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Legal News | 18.05.23

Lucky 7?

Regular readers of our newsletters will know that in recent weeks we’ve been discussing the relevance of the number seven when it comes to Inheritance Tax (IHT). This week, we look at the number seven in the context of gifting and IHT.

Making a gift?

In its simplest terms, a gift is any transfer of value, including but not limited to, cash, investments, property and personal possessions, from one party to another without consideration.

What is the 7-year rule?

Subject to certain exceptions, if you make a gift and survive for the next 7 years, the value of that gift will not be counted as part of your taxable estate, meaning that no IHT will fall due in relation to that gift.

Taper relief and the 7-year rule

Taper relief can be claimed if the total value of gifts made in the seven years prior to your death exceeds £325,000 (the current inheritance tax nil rate band sum).  In this case, the amount of tax referable to those gifts that will be payable on your death will be calculated on a sliding scale, depending upon when you gave that gift.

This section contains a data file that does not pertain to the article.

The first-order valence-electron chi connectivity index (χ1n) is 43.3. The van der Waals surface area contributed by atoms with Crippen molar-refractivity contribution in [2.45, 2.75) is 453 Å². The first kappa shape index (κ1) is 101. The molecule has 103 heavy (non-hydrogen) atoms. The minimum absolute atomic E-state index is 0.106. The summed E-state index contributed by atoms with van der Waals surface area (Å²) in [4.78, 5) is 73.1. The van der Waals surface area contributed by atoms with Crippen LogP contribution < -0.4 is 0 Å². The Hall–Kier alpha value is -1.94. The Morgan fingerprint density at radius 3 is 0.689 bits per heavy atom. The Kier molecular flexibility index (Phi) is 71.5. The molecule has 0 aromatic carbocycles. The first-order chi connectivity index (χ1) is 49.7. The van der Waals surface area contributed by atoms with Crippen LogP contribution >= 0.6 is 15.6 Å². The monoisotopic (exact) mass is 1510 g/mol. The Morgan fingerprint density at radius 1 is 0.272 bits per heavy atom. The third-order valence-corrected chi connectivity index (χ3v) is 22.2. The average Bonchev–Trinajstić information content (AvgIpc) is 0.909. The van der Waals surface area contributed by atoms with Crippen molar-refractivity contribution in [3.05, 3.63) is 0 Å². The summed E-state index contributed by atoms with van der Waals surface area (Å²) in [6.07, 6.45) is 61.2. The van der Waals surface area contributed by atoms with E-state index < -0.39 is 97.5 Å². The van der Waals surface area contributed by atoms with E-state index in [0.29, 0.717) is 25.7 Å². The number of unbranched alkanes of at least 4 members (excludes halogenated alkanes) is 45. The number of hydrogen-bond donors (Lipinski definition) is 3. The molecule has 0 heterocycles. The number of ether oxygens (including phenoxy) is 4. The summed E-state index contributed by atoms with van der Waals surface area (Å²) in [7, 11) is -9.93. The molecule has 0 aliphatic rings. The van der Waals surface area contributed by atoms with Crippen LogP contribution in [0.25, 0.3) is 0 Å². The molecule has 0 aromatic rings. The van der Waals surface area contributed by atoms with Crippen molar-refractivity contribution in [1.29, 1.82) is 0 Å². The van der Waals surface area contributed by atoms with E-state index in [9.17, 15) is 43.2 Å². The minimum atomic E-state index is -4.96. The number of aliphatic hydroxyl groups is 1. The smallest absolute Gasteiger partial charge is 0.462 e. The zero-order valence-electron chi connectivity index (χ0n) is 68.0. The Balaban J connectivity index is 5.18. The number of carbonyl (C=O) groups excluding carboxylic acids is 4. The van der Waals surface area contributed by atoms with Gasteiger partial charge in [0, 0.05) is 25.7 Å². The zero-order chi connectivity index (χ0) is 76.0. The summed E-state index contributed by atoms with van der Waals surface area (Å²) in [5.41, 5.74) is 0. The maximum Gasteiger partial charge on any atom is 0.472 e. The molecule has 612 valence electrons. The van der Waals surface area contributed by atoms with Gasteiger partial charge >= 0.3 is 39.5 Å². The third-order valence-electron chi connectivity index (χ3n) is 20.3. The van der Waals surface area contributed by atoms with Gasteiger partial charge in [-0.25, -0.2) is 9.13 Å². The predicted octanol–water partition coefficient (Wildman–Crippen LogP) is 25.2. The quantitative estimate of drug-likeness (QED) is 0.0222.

Taper relief sliding scale

Years between gift and death     Rate of tax on the gift

3 years and death                     40%

3 to 4 years                                32%

4 to 5 years                                24%

5 to 6 years                                16%

6 to 7 years                                8%

7 years or more                         0%

Keeping records

As part of their responsibilities to HMRC, the personal representatives of your estate will need to work out what gifts you made in the 7 years before your death. You should therefore keep the following records:

  • A description of the gifted item;
  • the recipient of that gift;
  • the value of the gift as at the date the gift was given;
  • the date upon which the gift was made.

How Inheritance Tax on a gift is paid

The general rule is that the Inheritance Tax that falls due in relation to your estate is the responsibility of your personal representatives and will be paid from your estate.  An exception to this rule is if you have gifted more than £325,000 in the 7 years prior to your death. In this case, and unless you have made alternative provision in your Will, it is the recipients of those gifts who will be responsible for any Inheritance Tax that arises in relation to them.  Of course, the gift recipients may also be the beneficiaries of your estate, and so have access to those funds to pay the IHT.

Gifting and taper relief are complex matters, so if you are considering making any gifts and would like to know more about how taper relief works, please get in touch with your usual contact at Wansbroughs or email us at wealth@wansbroughs.com.


Posted By Our Wills, Tax, Trusts & Probate Team